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Labor Department Issues Costly Overtime Rule

Thursday, June 2, 2016 9:01
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The Obama administration envisions it as the middle class getting a raise.  The details suggest a demotion.  On May 18, the Department of Labor published a final rule hiking the income ceiling for overtime pay eligibility among salaried employees from $23,660 to $47,476.  Set to go into effect December 1, the regulation would benefit an estimated 4.2 million workers.  However, it also could produce a number of unintended consequences.  They include:  loss of scheduling flexibility; reduced benefits; fewer weekly work hours; higher employer compliance costs; and increased litigation.  Several lawmakers, led by Sen. Tim Scott, R-S.C., and Rep. Tim Walberg, R-Mich., have responded with legislation that would nullify the rule and make it difficult for the DOL to offer a substitute.

The mandate originated with an executive order from President Obama on March 13, 2014.  Obama had directed the Labor Department, pursuant to the Fair Labor Standards Act, to draft a rule to expand the overtime pay eligibility of salaried employees.  The prevailing maximum threshold of $23,660 a year ($455 a week) would rise to $50,440 a year ($970 a week).  Those meeting the new standard would be converted to hourly status and receive “time-and-a-half” for work beyond 40 hours in a given week.  The proposal was part of a broad administration effort to promote economic equality.  The previous month Obama had signed an executive order raising the minimum wage for employees of federal contractors from $7.25 per hour to $10.10 per hour.  And the proposed White House budget for Fiscal Year 2015 proposed expanding the Earned Income Tax Credit through a combination of broadened eligibility and larger credits for persons already eligible.  The changes to the EITC would benefit a combined 13.5 million workers.        

At the White House ceremony introducing the overtime rule, President Obama declared:  “Overtime is a pretty simple idea.  If you have to work more, you should get paid more.”  Weeks earlier, during his State of the Union Address, he stated:  “The cold, hard fact is that even in the midst of recovery too many Americans are working more than ever just to get by, let alone get ahead.  And too many still aren’t working at all.”  Labor Secretary Thomas Perez emphasized the role of unions in reversing economic hardship.  At the AFL-CIO convention in Los Angeles the previous September, he remarked:  “Strong unions reduce inequality and build the middle class.”  The AFL-CIO itself declared on its website:  “It is time to update those (overtime salary threshold) levels and index them to prevent more and more workers from losing overtime protection every year.”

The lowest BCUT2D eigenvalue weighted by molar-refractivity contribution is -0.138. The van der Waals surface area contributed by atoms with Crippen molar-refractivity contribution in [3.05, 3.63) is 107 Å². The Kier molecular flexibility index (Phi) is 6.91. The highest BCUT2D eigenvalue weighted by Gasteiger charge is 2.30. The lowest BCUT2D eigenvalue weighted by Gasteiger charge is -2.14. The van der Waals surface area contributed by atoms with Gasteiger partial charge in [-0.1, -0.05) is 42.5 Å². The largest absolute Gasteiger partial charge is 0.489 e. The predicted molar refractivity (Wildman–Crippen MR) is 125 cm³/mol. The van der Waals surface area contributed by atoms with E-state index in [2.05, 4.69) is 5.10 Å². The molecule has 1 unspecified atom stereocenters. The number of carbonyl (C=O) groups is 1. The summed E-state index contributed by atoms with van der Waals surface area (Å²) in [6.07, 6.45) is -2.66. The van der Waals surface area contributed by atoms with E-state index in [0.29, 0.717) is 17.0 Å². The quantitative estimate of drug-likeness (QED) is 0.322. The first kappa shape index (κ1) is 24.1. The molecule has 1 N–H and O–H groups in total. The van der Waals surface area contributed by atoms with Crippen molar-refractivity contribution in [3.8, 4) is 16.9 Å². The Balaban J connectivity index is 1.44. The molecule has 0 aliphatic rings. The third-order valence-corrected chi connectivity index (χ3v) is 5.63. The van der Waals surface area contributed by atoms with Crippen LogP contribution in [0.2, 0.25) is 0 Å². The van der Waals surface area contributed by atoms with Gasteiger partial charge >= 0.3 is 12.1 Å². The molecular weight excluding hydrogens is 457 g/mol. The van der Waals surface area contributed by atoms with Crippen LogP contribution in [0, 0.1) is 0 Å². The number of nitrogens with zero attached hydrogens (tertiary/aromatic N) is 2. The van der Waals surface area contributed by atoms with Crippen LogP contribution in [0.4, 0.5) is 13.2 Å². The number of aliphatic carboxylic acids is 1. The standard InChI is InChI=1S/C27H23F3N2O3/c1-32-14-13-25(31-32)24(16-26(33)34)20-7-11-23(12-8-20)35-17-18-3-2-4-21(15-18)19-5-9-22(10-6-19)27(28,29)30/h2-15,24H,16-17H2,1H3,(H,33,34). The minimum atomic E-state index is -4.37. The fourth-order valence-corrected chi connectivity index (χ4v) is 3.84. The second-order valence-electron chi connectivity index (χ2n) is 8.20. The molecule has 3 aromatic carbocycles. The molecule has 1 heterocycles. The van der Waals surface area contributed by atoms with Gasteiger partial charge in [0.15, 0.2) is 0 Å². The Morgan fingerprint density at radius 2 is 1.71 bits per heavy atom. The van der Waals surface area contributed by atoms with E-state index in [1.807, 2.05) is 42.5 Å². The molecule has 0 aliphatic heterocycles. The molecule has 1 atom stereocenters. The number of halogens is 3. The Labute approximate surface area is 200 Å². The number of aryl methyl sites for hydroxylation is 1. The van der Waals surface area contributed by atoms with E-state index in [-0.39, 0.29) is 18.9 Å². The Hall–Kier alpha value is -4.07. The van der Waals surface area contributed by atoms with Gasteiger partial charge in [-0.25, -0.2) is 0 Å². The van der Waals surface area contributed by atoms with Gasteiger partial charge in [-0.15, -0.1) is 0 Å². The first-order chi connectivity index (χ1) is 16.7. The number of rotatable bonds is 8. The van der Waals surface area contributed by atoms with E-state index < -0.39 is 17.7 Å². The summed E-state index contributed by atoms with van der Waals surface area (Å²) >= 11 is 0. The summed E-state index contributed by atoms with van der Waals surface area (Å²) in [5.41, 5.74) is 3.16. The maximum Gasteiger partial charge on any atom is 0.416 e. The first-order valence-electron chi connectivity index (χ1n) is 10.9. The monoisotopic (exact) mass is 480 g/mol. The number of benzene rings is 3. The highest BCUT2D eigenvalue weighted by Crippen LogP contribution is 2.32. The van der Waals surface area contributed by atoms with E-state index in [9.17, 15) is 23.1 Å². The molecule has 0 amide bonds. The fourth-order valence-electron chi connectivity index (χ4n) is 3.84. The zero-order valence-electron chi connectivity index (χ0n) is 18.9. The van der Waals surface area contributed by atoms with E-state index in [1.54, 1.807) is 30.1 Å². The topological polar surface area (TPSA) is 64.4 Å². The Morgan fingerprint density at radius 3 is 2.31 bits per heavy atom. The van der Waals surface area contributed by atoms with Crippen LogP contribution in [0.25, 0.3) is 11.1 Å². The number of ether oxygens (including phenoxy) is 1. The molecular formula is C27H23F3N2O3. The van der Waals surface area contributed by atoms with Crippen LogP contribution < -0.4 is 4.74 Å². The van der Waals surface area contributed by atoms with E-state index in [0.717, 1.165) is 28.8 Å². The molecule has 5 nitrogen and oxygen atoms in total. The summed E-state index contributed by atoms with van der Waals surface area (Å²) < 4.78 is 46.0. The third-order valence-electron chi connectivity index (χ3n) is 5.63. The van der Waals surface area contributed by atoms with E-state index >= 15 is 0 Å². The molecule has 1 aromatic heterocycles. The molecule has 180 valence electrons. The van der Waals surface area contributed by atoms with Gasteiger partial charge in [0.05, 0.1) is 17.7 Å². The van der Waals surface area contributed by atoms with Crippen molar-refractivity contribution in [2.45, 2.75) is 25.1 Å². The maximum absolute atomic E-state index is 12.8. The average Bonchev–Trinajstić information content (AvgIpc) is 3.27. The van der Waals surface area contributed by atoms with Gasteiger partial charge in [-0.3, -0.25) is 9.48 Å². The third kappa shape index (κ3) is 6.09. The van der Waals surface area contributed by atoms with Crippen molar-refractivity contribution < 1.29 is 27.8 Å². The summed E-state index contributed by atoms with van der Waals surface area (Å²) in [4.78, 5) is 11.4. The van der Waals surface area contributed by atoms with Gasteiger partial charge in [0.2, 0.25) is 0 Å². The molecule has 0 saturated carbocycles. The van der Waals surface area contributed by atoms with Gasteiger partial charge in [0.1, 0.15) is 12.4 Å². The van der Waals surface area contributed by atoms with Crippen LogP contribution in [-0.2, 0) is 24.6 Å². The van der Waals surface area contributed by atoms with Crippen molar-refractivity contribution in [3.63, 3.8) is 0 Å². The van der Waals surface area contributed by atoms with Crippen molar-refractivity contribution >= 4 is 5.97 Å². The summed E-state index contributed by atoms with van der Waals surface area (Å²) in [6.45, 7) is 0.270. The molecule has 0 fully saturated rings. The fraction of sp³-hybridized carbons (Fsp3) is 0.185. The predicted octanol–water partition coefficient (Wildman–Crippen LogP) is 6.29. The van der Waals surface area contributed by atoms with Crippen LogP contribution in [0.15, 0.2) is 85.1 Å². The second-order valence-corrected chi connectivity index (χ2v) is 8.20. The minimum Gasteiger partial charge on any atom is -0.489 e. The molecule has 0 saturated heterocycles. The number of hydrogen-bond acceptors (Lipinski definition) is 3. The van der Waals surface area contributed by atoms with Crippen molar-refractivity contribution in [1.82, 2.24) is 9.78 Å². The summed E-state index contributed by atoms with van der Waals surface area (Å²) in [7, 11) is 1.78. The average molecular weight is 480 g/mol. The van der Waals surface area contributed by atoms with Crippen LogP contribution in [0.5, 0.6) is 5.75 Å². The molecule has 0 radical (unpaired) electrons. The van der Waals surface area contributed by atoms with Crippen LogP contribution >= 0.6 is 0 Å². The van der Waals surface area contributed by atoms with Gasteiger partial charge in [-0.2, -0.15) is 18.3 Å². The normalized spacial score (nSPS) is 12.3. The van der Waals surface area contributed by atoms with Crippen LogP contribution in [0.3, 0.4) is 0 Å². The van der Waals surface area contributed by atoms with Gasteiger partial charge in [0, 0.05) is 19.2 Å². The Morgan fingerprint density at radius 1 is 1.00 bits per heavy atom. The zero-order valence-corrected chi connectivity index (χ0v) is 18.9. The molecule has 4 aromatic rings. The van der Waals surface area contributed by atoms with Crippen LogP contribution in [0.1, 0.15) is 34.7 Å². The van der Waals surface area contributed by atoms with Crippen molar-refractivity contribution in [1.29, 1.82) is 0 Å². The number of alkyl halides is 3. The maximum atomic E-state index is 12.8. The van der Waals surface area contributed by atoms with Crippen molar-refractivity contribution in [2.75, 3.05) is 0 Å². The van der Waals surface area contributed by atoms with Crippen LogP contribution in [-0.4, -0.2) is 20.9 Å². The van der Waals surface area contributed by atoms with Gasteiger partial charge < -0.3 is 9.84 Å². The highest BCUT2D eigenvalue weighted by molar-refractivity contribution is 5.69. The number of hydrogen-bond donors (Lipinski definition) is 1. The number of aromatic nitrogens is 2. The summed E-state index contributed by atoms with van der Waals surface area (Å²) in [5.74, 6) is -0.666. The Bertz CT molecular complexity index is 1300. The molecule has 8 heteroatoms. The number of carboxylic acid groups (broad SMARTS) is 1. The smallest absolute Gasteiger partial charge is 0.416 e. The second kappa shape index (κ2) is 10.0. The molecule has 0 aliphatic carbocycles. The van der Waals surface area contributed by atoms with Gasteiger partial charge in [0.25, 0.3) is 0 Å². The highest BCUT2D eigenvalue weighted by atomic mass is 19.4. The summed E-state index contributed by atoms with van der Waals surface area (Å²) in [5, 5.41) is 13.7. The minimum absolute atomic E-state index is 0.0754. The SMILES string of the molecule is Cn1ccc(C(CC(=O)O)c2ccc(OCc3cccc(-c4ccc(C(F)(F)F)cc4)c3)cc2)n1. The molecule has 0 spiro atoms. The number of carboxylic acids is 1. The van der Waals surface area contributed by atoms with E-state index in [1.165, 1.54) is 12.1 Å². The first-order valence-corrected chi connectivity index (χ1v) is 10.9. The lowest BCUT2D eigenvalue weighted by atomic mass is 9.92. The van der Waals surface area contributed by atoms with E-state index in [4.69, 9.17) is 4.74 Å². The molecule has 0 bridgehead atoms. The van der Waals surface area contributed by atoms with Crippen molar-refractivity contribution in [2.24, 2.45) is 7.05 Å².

The Labor Department duly went about drafting a rule.  And over a year later, on June 30, 2015, the department submitted a Notice of Proposed Rulemaking reflecting the contents of the February 2014 announcement.  Nearly 300,000 public comments poured in, by any standard a staggering volume for any rule change.  Finalizing the proposal was no simple task.  But it is now a reality.  On May 18, the DOL published a regulation raising the maximum salary threshold for overtime eligibility from $23,660 to $47,476 – not quite the original level of $50,440, but high enough to benefit 4.2 million workers.  The rule applies to businesses with at least $500,000 worth of annual sales.  The $47,476 threshold will be upgraded every three years, based on the assumption that it should be maintained at the 40th percentile of full-time salaried workers in the lowest income region of the country.  The rule also raises the “highly compensated employee” overtime threshold from the existing $100,000 to $134,004; above the latter figure, employers won’t have to show more than minimal proof of non-eligibility.  As employers would need time to prepare for all this, the rule will take effect on December 1, 2016.     

On the surface, the action seems overdue.  Supporters noted that the income threshold for salaried employees had not been raised since 2004.  White House economic adviser Betsey Stevenson said that if the income ceiling had kept pace with inflation, 3.1 million additional workers now would be covered.  Last July, in a speech in La Crosse, Wisconsin, as the details were being worked out, President Obama remarked:  “We’re making more workers eligible for the overtime that you’ve earned.  And it’s one of the single most important steps we can take to help grow middle-class wages.”